Feds Accuse Bar Of Charging Cover Fees To Non-White Customers

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Federal law prohibits restaurants and bars from discriminating against customers on the ground of race, color, religion, or national origin, but prosecutors say a popular Houston bar actively discouraged non-white customers by, among other practices, demanding cover charges that were not required of white customers.

This is according to a lawsuit [PDF] filed last week by the Justice Department against the operators of 360 Midtown, formerly known as Gaslamp.

Prosecutors say that since at least Oct. 2014, the bar and its accompanying nightclubs charged entrance fees to black, Asian, and hispanic customers while allowing white customers to enter without paying.

The government claims that it knows of several instances over the last two years where the bar allegedly charged fees of $10 to $20 a person, but only to non-white customers.

The complaint gives the example of a group of four Asian-American customers being charged $10 each to enter in Nov. 2014. These customers say they then saw bar employees demanding similar fees from African-American patrons while allowing white customers to enter without paying.

Prosecutors also point to a Sept. 2015 incident where three African-American customers were asked to pay $20 each. These people say they subsequently witnessed other minority customers being turned away if they didn’t pay the same fee, while white customers allegedly entered for free.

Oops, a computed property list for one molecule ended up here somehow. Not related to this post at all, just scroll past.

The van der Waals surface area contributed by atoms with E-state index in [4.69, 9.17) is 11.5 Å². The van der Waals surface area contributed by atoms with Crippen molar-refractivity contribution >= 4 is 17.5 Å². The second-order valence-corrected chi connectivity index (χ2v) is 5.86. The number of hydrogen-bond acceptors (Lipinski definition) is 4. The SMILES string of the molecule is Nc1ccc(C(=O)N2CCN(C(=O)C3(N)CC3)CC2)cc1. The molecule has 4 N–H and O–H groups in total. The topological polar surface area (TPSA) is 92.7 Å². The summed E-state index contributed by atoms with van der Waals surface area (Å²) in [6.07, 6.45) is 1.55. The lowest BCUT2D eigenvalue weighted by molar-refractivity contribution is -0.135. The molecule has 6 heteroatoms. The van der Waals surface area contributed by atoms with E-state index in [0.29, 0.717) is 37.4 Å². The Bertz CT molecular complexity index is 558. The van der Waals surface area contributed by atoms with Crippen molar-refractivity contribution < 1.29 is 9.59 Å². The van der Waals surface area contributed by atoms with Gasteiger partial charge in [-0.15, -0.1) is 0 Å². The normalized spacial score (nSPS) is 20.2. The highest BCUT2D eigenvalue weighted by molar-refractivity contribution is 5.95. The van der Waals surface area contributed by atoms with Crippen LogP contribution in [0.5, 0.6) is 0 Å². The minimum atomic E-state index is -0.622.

In addition to the alleged fee, the DOJ says that Gaslamp staff unevenly applied dress code requirements on customers based on their race. Some non-white customers told prosecutors that they were denied entrance to the bar — which had no dress code posted — because of the way they were dressed, while white customers were permitted entrance to the bar wearing similar attire. Additionally, notes the complaint, Gaslamp had posted photos on social media of white customers dressed in the same style as the customer who supposedly failed to meet the dress code.

This alleged discrimination wasn’t a case of rogue front-door employees, claims the DOJ, which accuses one of the bar’s owners of creating this policy and using racial epithets when instructing employees on the practice.

An attorney for the bar recently denied the allegations to the WSJ Law Blog, claiming that “As a business matter, Gaslamp has discretion to assess a cover charge for groups of men entering its business, for patrons who seek to enter its exclusive upper levels, and does so regardless of race.”

The DOJ action follows a civil lawsuit filed against the bar owners in Oct. 2015 by a group of customers who said they were unlawfully discriminated against.

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